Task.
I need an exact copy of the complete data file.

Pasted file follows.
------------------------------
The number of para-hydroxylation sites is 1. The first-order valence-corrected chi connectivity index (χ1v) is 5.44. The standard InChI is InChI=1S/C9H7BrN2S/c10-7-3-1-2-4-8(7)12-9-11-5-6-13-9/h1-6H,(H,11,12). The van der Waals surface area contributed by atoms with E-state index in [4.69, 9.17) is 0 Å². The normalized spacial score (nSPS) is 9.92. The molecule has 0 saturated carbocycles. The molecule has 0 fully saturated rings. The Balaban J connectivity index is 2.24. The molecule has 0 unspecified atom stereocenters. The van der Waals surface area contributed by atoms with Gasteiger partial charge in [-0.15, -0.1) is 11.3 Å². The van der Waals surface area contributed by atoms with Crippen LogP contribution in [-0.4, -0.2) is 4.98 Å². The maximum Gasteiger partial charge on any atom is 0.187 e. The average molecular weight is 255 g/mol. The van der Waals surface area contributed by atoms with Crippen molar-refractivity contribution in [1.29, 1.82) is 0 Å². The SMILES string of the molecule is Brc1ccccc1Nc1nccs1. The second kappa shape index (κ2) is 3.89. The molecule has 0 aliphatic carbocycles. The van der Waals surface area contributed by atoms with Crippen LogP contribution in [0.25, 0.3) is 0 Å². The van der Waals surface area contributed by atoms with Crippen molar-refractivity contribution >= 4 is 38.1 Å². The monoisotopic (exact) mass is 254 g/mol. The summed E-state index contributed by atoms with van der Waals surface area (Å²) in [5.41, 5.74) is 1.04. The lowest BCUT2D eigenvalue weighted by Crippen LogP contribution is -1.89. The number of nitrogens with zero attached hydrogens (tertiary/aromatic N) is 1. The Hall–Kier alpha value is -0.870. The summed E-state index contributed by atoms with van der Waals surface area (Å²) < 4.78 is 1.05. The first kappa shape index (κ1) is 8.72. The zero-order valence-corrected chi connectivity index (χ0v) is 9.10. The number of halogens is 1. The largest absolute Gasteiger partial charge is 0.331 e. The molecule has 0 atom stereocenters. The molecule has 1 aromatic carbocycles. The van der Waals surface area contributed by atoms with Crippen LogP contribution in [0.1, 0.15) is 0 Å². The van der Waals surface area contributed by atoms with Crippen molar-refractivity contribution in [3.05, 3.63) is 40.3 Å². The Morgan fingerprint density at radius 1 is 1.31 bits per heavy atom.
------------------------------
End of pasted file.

The number of para-hydroxylation sites is 1. The first-order valence-corrected chi connectivity index (χ1v) is 5.44. The standard InChI is InChI=1S/C9H7BrN2S/c10-7-3-1-2-4-8(7)12-9-11-5-6-13-9/h1-6H,(H,11,12). The van der Waals surface area contributed by atoms with E-state index in [4.69, 9.17) is 0 Å². The normalized spacial score (nSPS) is 9.92. The molecule has 0 saturated carbocycles. The molecule has 0 fully saturated rings. The Balaban J connectivity index is 2.24. The molecule has 0 unspecified atom stereocenters. The van der Waals surface area contributed by atoms with Gasteiger partial charge in [-0.15, -0.1) is 11.3 Å². The van der Waals surface area contributed by atoms with Crippen LogP contribution in [-0.4, -0.2) is 4.98 Å². The maximum Gasteiger partial charge on any atom is 0.187 e. The average molecular weight is 255 g/mol. The van der Waals surface area contributed by atoms with Crippen molar-refractivity contribution in [1.29, 1.82) is 0 Å². The SMILES string of the molecule is Brc1ccccc1Nc1nccs1. The second kappa shape index (κ2) is 3.89. The molecule has 0 aliphatic carbocycles. The van der Waals surface area contributed by atoms with Crippen LogP contribution in [0.25, 0.3) is 0 Å². The van der Waals surface area contributed by atoms with Crippen molar-refractivity contribution >= 4 is 38.1 Å². The monoisotopic (exact) mass is 254 g/mol. The summed E-state index contributed by atoms with van der Waals surface area (Å²) in [5.41, 5.74) is 1.04. The lowest BCUT2D eigenvalue weighted by Crippen LogP contribution is -1.89. The number of nitrogens with zero attached hydrogens (tertiary/aromatic N) is 1. The Hall–Kier alpha value is -0.870. The summed E-state index contributed by atoms with van der Waals surface area (Å²) < 4.78 is 1.05. The first kappa shape index (κ1) is 8.72. The zero-order valence-corrected chi connectivity index (χ0v) is 9.10. The number of halogens is 1. The largest absolute Gasteiger partial charge is 0.331 e. The molecule has 0 atom stereocenters. The molecule has 1 aromatic carbocycles. The van der Waals surface area contributed by atoms with Crippen LogP contribution in [0.1, 0.15) is 0 Å². The van der Waals surface area contributed by atoms with Crippen molar-refractivity contribution in [3.05, 3.63) is 40.3 Å². The Morgan fingerprint density at radius 1 is 1.31 bits per heavy atom.